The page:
Rhode Island (9-5, 1-1) travels to Richmond Saturday afternoon to face the VCU Rams (12-3, 2-0) in an early Atlantic 10 Conference battle. It will be quite the litmus test for David Cox and staff, as playing at the Stuart Siegel Center, a/k/a The Stu, is never a picnic for any opponent.
That’s why I love talking with my friend, Michael Litos, VCU’s radio color guy. He knows his stuff, has deep contacts within the VCU program, and is a helluva good person. His time cornering the market on VCU knowledge goes wayyy back, even long before he ran one of the sharpest, informed blogs (CAA Hoops) you could find anywhere in the land.
With this matchup on the immediate horizon – and VCU looking to atone for Rhode Island bouncing them from the A-10 Tournament last year, we decided to lob each other five questions about our respective Rams squads.
Chris DiSano: Describe the style under Mike Rhoades in year three. Are there any areas where he’s tinkered year-over-year that you see?
Michael Litos: The real style change came last year–an aggressive trapping defense that’s tilted more towards half court grittiness than the havoc style. They are still pressing and trapping, but it’s not the full bore style that also gives up layups. That really matters.
The difference this year is that he has more guys that can play it for longer periods. The bench is not just about eating minutes so the starters can rest–they produce. That allows all of them to play harder, which means a tougher defense.
CD: We’re about halfway through the season overall. Who’s the unsung hero for this team to date?
ML: I will say Bones Hyland. Now that seems weird, a freshman point guard who plays about 18 minutes, but I believe it. He is a capable player with incredible offensive skills. That’s taken pressure off of Marcus Evans. There’s the “downside benefit” of this as well — VCUs first team all A10 point guard has struggled this season, but VCU is still 12-3 because guys like Hyland have filled the void. Hyland is shooting the three, distributing and NOT turning it over.
CD: Where is this team susceptible to taking some body shots? Do they have a particular Achilles heel that will surface?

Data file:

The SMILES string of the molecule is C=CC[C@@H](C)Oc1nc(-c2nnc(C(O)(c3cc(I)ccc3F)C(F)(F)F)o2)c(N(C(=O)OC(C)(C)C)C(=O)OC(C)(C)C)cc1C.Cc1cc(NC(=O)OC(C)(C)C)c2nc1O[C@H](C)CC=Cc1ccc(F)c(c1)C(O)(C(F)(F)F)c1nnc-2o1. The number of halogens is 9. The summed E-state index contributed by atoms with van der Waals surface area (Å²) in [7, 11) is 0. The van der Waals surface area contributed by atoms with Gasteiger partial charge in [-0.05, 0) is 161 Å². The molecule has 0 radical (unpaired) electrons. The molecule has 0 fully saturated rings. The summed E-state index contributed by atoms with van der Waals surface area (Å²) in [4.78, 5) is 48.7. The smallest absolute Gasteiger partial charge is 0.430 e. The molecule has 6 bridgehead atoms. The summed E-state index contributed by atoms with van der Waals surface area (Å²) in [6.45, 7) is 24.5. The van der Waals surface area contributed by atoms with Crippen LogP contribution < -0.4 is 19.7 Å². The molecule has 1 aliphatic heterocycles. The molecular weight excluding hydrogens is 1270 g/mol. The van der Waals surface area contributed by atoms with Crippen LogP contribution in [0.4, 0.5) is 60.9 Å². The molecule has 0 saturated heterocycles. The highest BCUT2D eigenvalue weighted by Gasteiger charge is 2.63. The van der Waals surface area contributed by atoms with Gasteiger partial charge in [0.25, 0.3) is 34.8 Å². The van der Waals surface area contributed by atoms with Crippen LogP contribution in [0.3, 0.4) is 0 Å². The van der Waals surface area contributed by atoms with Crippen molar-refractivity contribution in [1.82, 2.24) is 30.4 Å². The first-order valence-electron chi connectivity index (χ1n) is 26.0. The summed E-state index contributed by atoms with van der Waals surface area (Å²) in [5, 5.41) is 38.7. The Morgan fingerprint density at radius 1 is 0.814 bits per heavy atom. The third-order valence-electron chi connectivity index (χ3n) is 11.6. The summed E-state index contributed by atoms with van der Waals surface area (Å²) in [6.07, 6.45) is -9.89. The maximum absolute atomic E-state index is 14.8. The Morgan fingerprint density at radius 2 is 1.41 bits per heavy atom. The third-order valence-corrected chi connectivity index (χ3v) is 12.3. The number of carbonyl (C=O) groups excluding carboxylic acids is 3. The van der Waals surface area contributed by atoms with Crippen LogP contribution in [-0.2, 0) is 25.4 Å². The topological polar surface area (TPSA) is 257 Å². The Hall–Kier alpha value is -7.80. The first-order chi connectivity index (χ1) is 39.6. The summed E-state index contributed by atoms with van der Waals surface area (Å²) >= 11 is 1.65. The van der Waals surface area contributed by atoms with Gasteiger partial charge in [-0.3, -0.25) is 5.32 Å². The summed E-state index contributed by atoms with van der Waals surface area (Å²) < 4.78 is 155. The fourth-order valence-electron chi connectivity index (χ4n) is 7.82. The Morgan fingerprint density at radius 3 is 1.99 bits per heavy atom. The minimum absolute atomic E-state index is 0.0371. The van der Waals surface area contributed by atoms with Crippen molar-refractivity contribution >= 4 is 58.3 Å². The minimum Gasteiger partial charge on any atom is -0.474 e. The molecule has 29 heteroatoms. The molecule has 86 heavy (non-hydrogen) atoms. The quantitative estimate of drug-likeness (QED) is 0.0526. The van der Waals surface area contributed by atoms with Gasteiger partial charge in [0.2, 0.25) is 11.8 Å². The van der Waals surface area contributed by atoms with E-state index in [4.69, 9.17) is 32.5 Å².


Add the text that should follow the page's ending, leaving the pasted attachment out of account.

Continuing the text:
ML: There isn’t one thing, but it’s one thing.
What does that mean?
One night they turn the ball over and throw the ball around the gym. Then they fix it, but forget to box out and get killed on the boards. Then they remedy that, but shoot 5-23 from three. I think that’s encouraging for VCU fans–they still have not fully put it all together. The seniors have not put it together but if they do, look out.
CD: How has the squad improved offensively and how would you assess the team’s growth on that side of the ball?
ML: It isn’t as much growth as it is execution and depth. They are making shots at a higher clip. Marcus Santos-Silva has been a godsend with what he is able to do on the offensive end. As mentioned before, the bench is contributing and a weapon. It’s less about growth and more about performance.
CD: Okay, let’s go with a wildcard. Share one fact, development, or hot take about this VCU team that bears mentioning from your perspective ?
ML: Marcus Santos-Silva. Every word that is written about him is the truth. He’s a game-changer in that his ability makes the VCU offense far more diverse. He can now pass out of double teams. VCU can run its usual high ball screen offense, but can go one-in/four out and isolate him. On defense, his motor will keep him in every play and his strength helps him play bigger than 6-foot-7. I guess what I’m saying is that he is the most important player on this VCU team.
Chris DiSano, is an Atlantic 10 analyst and writer. He has served as the host of A-10 Live! at Men’s Basketball Media Day and founded the former College Chalktalk. DiSano, who was named an NBC Sports top Atlantic 10 basketball follow, can be found on Twitter at @CDiSano44